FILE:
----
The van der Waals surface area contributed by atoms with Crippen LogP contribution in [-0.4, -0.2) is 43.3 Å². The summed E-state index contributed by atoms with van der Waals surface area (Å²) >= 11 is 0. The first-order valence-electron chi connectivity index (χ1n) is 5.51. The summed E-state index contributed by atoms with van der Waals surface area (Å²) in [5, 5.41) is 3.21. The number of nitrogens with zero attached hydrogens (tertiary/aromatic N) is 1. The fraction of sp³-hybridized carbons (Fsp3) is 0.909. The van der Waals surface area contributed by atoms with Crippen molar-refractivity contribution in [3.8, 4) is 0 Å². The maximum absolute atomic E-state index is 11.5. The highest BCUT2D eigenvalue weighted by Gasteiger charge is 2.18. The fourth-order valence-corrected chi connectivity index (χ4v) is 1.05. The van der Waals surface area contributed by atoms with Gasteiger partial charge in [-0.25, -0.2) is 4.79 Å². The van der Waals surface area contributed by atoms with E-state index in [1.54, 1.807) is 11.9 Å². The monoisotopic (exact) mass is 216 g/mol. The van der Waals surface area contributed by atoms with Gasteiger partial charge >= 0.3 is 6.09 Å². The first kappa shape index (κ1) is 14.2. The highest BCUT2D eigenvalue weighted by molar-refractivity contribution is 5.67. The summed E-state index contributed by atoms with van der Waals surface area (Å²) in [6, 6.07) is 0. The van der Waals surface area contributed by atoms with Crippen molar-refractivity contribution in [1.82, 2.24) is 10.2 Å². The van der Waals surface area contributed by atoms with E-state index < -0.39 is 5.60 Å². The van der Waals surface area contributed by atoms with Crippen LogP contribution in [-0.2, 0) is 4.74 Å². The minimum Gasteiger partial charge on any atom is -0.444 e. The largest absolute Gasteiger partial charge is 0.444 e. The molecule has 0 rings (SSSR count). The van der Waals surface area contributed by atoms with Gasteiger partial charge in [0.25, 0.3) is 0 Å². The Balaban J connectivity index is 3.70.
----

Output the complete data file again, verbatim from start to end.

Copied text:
The van der Waals surface area contributed by atoms with Crippen LogP contribution in [-0.4, -0.2) is 43.3 Å². The summed E-state index contributed by atoms with van der Waals surface area (Å²) >= 11 is 0. The first-order valence-electron chi connectivity index (χ1n) is 5.51. The summed E-state index contributed by atoms with van der Waals surface area (Å²) in [5, 5.41) is 3.21. The number of nitrogens with zero attached hydrogens (tertiary/aromatic N) is 1. The fraction of sp³-hybridized carbons (Fsp3) is 0.909. The van der Waals surface area contributed by atoms with Crippen molar-refractivity contribution in [3.8, 4) is 0 Å². The maximum absolute atomic E-state index is 11.5. The highest BCUT2D eigenvalue weighted by Gasteiger charge is 2.18. The fourth-order valence-corrected chi connectivity index (χ4v) is 1.05. The van der Waals surface area contributed by atoms with Gasteiger partial charge in [-0.25, -0.2) is 4.79 Å². The van der Waals surface area contributed by atoms with E-state index in [1.54, 1.807) is 11.9 Å². The monoisotopic (exact) mass is 216 g/mol. The van der Waals surface area contributed by atoms with Gasteiger partial charge >= 0.3 is 6.09 Å². The first kappa shape index (κ1) is 14.2. The highest BCUT2D eigenvalue weighted by molar-refractivity contribution is 5.67. The summed E-state index contributed by atoms with van der Waals surface area (Å²) in [6, 6.07) is 0. The van der Waals surface area contributed by atoms with Crippen molar-refractivity contribution in [1.82, 2.24) is 10.2 Å². The van der Waals surface area contributed by atoms with E-state index < -0.39 is 5.60 Å². The van der Waals surface area contributed by atoms with Crippen LogP contribution in [-0.2, 0) is 4.74 Å². The minimum Gasteiger partial charge on any atom is -0.444 e. The largest absolute Gasteiger partial charge is 0.444 e. The molecule has 0 rings (SSSR count). The van der Waals surface area contributed by atoms with Gasteiger partial charge in [0.25, 0.3) is 0 Å². The Balaban J connectivity index is 3.70.